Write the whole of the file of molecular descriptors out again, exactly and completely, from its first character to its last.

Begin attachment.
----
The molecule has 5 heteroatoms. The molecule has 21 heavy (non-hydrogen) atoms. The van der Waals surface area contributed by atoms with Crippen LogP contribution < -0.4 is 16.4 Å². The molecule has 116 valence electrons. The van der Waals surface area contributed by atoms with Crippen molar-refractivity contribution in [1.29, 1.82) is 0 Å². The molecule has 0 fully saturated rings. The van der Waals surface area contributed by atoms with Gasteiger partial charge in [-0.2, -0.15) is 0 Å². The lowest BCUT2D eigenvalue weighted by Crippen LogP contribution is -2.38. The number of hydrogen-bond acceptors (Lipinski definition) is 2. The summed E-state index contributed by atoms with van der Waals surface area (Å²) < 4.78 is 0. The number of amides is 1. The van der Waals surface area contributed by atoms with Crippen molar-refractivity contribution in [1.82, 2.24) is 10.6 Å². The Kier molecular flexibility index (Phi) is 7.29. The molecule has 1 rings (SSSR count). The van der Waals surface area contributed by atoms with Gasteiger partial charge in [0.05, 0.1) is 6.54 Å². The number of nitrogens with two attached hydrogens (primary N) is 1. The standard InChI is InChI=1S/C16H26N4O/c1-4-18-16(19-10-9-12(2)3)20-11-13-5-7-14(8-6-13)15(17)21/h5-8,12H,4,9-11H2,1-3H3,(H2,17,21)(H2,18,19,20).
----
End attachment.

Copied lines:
The molecule has 5 heteroatoms. The molecule has 21 heavy (non-hydrogen) atoms. The van der Waals surface area contributed by atoms with Crippen LogP contribution < -0.4 is 16.4 Å². The molecule has 116 valence electrons. The van der Waals surface area contributed by atoms with Crippen molar-refractivity contribution in [1.29, 1.82) is 0 Å². The molecule has 0 fully saturated rings. The van der Waals surface area contributed by atoms with Gasteiger partial charge in [-0.2, -0.15) is 0 Å². The lowest BCUT2D eigenvalue weighted by Crippen LogP contribution is -2.38. The number of hydrogen-bond acceptors (Lipinski definition) is 2. The summed E-state index contributed by atoms with van der Waals surface area (Å²) < 4.78 is 0. The number of amides is 1. The van der Waals surface area contributed by atoms with Crippen molar-refractivity contribution in [1.82, 2.24) is 10.6 Å². The Kier molecular flexibility index (Phi) is 7.29. The molecule has 1 rings (SSSR count). The van der Waals surface area contributed by atoms with Gasteiger partial charge in [0.05, 0.1) is 6.54 Å². The number of nitrogens with two attached hydrogens (primary N) is 1. The standard InChI is InChI=1S/C16H26N4O/c1-4-18-16(19-10-9-12(2)3)20-11-13-5-7-14(8-6-13)15(17)21/h5-8,12H,4,9-11H2,1-3H3,(H2,17,21)(H2,18,19,20).